The below list highlights a small subset of idioms that could be used at workplaces in the USA.
Some may also say ‘This office is a battle zone.’ People use this when they are confronted with a new job, a series of familiar tasks that are overwhelming, or parts of a task that are challenging in some way or the other. Generally, Americans use this phrase to build up excitement over difficult or undesirable jobs as well. The spirit is ‘Yes, the job is hard, but we will not only meet the expectations but, we will exceed them. We will win.”
Again, this is not meant to be taken literally. Though we may actually sweat when we are under pressure or ‘in the battle zone’, this idiom implies that there is a stress factor involved in the tasks that lay ahead of us. They will make us think or challenge us. But, again we shouldn’t shy away from them just because they are hard.
This implies that we have to watch something carefully. In this episode, the undercover boss had to carefully watch machinery and products to make sure they were not being wasted.
This idiom implies two things. The first meaning is to allow those who are better trained with more experience do the job. The other meaning has a sarcastic and condescending tone. The implied meaning is “You are not doing this job well. Your performance doesn’t match other professionals with the same training. We don’t have patience with you. We will allow those better than you to take over.” If an employee hears this, as an American, he or she may feel sad, offended, or inept.
A ‘write up’ is something an employee avoids. When an employee does bad work, is not performing up to expectations, breaks the rules, has problems with other employees, or has a bad attitude, the manager can ‘write him up’. This is a permanent written complaint put in the employee’s file that explains why he or she was misbehaving on the job. Employees want to avoid being written up. In some companies, there is a rule that a particular number of write ups can lead to suspension or loss of job (fired) depending on the situations for which one is written up.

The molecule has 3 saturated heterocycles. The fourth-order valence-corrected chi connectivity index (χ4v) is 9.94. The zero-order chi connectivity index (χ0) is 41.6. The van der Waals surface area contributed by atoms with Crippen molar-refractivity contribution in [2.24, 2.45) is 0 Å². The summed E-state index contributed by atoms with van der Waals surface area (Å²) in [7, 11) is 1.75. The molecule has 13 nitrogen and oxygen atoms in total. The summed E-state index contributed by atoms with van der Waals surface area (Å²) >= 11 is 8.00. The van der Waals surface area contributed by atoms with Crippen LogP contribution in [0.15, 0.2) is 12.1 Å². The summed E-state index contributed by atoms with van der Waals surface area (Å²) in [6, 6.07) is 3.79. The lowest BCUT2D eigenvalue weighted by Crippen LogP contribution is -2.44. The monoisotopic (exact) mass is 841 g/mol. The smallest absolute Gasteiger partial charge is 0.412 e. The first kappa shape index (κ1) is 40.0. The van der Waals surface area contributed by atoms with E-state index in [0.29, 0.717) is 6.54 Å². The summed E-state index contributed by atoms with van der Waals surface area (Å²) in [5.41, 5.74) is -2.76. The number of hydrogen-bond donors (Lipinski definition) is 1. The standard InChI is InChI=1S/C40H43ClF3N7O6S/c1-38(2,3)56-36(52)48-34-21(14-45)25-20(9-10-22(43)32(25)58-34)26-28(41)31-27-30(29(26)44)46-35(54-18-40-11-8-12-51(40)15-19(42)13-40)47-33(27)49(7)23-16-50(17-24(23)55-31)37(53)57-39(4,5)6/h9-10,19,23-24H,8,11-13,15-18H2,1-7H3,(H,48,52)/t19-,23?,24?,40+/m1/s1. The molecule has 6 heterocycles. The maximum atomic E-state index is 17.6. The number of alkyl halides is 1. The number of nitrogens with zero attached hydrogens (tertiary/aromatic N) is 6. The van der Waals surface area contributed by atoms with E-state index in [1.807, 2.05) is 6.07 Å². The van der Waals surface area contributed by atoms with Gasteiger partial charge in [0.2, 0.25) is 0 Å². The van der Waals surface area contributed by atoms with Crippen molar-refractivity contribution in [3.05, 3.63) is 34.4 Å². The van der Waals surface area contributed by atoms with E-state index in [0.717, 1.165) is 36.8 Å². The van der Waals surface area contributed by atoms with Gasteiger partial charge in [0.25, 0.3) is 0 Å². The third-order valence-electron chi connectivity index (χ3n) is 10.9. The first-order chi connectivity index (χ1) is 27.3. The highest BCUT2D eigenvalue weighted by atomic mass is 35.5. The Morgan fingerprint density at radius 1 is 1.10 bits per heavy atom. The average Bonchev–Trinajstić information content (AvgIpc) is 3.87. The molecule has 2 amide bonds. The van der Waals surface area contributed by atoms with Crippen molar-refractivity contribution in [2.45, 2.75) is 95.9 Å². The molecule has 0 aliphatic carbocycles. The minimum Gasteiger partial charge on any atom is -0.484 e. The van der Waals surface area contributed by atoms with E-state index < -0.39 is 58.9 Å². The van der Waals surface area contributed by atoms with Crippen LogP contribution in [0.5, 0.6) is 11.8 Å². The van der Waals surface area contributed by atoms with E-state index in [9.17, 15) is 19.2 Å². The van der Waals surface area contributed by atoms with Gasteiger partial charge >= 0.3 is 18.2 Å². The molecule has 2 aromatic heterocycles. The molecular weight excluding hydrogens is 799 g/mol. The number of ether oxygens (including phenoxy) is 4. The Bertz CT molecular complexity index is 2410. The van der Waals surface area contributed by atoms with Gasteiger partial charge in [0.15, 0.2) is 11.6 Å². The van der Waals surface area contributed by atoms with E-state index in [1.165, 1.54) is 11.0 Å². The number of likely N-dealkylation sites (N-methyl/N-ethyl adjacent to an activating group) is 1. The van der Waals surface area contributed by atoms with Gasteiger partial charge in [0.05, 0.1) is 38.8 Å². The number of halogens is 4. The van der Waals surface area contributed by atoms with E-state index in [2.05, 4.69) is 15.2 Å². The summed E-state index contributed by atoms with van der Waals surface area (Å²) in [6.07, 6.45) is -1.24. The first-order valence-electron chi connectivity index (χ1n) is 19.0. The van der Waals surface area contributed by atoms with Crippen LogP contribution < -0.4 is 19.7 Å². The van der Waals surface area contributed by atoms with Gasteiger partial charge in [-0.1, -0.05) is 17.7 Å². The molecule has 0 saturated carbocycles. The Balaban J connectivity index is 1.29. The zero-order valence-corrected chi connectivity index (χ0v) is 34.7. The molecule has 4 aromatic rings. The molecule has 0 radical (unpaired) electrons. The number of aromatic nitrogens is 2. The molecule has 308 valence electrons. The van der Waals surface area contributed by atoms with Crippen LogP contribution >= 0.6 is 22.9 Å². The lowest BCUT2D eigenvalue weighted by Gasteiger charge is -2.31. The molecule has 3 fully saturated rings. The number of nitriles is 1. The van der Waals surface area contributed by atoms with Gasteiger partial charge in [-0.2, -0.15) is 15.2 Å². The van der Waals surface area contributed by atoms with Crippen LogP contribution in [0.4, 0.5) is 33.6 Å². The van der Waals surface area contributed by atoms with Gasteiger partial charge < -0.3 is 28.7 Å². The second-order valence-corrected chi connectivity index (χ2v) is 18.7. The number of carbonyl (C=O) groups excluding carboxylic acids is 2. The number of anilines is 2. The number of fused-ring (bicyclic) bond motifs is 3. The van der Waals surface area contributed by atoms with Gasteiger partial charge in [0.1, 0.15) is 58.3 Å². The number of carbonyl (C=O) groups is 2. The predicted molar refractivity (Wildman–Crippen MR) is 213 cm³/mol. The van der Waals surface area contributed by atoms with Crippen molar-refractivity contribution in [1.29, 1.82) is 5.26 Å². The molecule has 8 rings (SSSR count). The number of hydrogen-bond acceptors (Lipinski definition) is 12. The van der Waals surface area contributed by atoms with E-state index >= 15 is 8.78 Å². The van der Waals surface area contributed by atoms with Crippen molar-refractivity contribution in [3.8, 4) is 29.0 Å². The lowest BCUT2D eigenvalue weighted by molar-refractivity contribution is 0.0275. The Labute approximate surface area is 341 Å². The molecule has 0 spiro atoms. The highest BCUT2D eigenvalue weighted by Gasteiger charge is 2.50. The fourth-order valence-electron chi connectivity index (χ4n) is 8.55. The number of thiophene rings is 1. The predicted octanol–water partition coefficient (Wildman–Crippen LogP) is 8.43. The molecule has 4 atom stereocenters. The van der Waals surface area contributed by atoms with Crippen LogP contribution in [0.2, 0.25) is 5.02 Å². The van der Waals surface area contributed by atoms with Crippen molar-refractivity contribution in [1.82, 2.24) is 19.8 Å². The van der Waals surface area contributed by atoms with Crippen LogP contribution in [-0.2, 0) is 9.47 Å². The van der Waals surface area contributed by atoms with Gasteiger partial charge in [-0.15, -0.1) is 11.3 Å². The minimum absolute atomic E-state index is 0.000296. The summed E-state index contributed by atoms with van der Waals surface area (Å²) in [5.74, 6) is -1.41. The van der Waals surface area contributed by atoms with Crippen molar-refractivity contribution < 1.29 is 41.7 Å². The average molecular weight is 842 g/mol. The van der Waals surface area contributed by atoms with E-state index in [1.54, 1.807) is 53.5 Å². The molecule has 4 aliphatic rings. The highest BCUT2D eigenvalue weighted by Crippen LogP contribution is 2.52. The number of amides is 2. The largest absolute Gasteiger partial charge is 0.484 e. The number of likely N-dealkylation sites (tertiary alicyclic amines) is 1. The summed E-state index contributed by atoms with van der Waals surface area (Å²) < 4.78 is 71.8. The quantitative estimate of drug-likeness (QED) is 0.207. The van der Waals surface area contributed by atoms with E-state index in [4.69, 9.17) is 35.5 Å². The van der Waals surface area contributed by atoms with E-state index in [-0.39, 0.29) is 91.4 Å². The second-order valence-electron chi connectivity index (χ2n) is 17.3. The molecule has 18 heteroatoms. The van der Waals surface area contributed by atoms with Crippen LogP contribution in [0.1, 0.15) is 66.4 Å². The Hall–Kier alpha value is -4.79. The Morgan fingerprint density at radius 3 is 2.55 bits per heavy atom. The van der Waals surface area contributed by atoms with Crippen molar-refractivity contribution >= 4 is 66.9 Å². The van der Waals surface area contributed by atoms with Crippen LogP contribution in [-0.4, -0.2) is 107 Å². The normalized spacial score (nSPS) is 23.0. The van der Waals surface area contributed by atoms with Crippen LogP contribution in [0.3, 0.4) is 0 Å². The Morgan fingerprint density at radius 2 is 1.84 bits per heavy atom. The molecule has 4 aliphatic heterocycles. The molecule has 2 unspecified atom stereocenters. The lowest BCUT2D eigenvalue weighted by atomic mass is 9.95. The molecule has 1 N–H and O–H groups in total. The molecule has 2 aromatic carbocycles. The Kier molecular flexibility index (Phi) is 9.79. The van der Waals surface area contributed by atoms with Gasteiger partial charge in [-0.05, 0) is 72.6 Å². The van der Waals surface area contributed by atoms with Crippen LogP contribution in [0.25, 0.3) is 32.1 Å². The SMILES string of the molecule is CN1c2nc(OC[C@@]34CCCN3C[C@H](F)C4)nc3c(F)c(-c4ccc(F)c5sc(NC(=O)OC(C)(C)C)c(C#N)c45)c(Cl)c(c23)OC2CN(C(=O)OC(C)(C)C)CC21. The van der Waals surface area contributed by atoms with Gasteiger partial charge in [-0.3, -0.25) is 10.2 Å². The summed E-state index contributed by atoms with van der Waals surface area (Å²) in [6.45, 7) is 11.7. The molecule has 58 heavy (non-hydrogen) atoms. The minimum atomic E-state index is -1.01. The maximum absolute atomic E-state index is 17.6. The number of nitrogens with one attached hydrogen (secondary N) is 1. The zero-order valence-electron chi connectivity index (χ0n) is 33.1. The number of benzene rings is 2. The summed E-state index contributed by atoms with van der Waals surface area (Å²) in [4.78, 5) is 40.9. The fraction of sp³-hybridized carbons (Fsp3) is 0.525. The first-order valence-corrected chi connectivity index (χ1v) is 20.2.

No, no one is breaking anything! A break is a short time away from the normal duties of work when an employee can chat with others, have something to eat or drink, and relax a few minutes. Breaks are a predetermined amount of time and may vary depending on rules or convenience (may be 10 minutes). Taking prolonged and frequent breaks may be a cause for a write up.
Keep in mind that the area one takes a break in or outside an office building is called a “break room” or “break area”. In Kerala, India many companies call this space a “pantry” because it may also sell food. If you go to the US, and want to go to the “pantry” in the office, use the term “break room” as Americans do not use the word “pantry” in the office.
Feeling “cooped up” implies being confined to a small space doing the same job over and over again. I think this idiom is derived from ‘chicken coops’ or small cages in which chicken are kept. Employees feel caged like a ‘chicken in a chicken coop’ hence, are ‘cooped up.’
This is a euphemism for firing someone.
This idiom will be told to a person with a bad attitude. “Watching your attitude” is nothing more than “controlling your behavior” and not showing frustration or negativity. Three more idioms that could fall into this category are found in this post.
Being “built for” something means “suited for” something. Or, in another way, we can say based on that person’s skill and personality, he will perform better in another role.
Author, Jennifer Kumar helps prepare Indian teams to work more effectively with American counterparts.
Chris Sufi is a freelance editor who lives in Bangalore, India. Her personal interest in language and communication inspires her to contribute through proofreading and editing.
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